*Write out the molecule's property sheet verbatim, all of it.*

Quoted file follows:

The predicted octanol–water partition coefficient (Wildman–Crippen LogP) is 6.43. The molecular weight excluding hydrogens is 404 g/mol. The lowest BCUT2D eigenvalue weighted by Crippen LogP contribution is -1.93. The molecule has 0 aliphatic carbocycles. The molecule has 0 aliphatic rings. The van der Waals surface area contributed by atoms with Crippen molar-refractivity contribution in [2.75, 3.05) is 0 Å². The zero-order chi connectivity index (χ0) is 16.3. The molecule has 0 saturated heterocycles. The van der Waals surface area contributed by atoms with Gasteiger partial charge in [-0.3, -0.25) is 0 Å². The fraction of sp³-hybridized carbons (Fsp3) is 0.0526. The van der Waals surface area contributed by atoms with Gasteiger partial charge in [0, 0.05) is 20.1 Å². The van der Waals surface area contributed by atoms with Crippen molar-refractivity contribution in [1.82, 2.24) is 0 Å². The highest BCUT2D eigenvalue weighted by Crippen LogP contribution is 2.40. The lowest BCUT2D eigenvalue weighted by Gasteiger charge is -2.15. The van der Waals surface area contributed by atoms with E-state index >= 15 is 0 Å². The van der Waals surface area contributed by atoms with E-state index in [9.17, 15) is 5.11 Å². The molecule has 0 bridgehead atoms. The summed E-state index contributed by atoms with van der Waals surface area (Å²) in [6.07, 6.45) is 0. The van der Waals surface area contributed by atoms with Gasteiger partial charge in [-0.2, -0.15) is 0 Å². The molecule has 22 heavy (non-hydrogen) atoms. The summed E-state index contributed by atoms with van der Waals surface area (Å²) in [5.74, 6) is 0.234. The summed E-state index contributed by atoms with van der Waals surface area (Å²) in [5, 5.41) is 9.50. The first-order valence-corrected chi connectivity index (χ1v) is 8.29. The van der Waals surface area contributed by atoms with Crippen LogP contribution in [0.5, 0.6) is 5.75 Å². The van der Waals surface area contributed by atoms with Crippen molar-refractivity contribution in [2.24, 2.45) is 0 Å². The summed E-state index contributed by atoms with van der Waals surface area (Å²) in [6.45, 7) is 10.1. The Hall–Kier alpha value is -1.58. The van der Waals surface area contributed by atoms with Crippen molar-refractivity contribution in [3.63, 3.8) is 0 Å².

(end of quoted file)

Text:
The predicted octanol–water partition coefficient (Wildman–Crippen LogP) is 6.43. The molecular weight excluding hydrogens is 404 g/mol. The lowest BCUT2D eigenvalue weighted by Crippen LogP contribution is -1.93. The molecule has 0 aliphatic carbocycles. The molecule has 0 aliphatic rings. The van der Waals surface area contributed by atoms with Crippen molar-refractivity contribution in [2.75, 3.05) is 0 Å². The zero-order chi connectivity index (χ0) is 16.3. The molecule has 0 saturated heterocycles. The van der Waals surface area contributed by atoms with Gasteiger partial charge in [-0.3, -0.25) is 0 Å². The fraction of sp³-hybridized carbons (Fsp3) is 0.0526. The van der Waals surface area contributed by atoms with Gasteiger partial charge in [0, 0.05) is 20.1 Å². The van der Waals surface area contributed by atoms with Crippen molar-refractivity contribution in [1.82, 2.24) is 0 Å². The highest BCUT2D eigenvalue weighted by Crippen LogP contribution is 2.40. The lowest BCUT2D eigenvalue weighted by Gasteiger charge is -2.15. The van der Waals surface area contributed by atoms with E-state index >= 15 is 0 Å². The van der Waals surface area contributed by atoms with E-state index in [9.17, 15) is 5.11 Å². The molecule has 0 bridgehead atoms. The summed E-state index contributed by atoms with van der Waals surface area (Å²) in [6.07, 6.45) is 0. The van der Waals surface area contributed by atoms with Gasteiger partial charge in [-0.2, -0.15) is 0 Å². The molecule has 22 heavy (non-hydrogen) atoms. The summed E-state index contributed by atoms with van der Waals surface area (Å²) in [5.74, 6) is 0.234. The summed E-state index contributed by atoms with van der Waals surface area (Å²) in [5, 5.41) is 9.50. The first-order valence-corrected chi connectivity index (χ1v) is 8.29. The van der Waals surface area contributed by atoms with Crippen LogP contribution in [0.5, 0.6) is 5.75 Å². The van der Waals surface area contributed by atoms with Crippen molar-refractivity contribution in [2.24, 2.45) is 0 Å². The summed E-state index contributed by atoms with van der Waals surface area (Å²) in [6.45, 7) is 10.1. The Hall–Kier alpha value is -1.58. The van der Waals surface area contributed by atoms with Crippen molar-refractivity contribution in [3.63, 3.8) is 0 Å².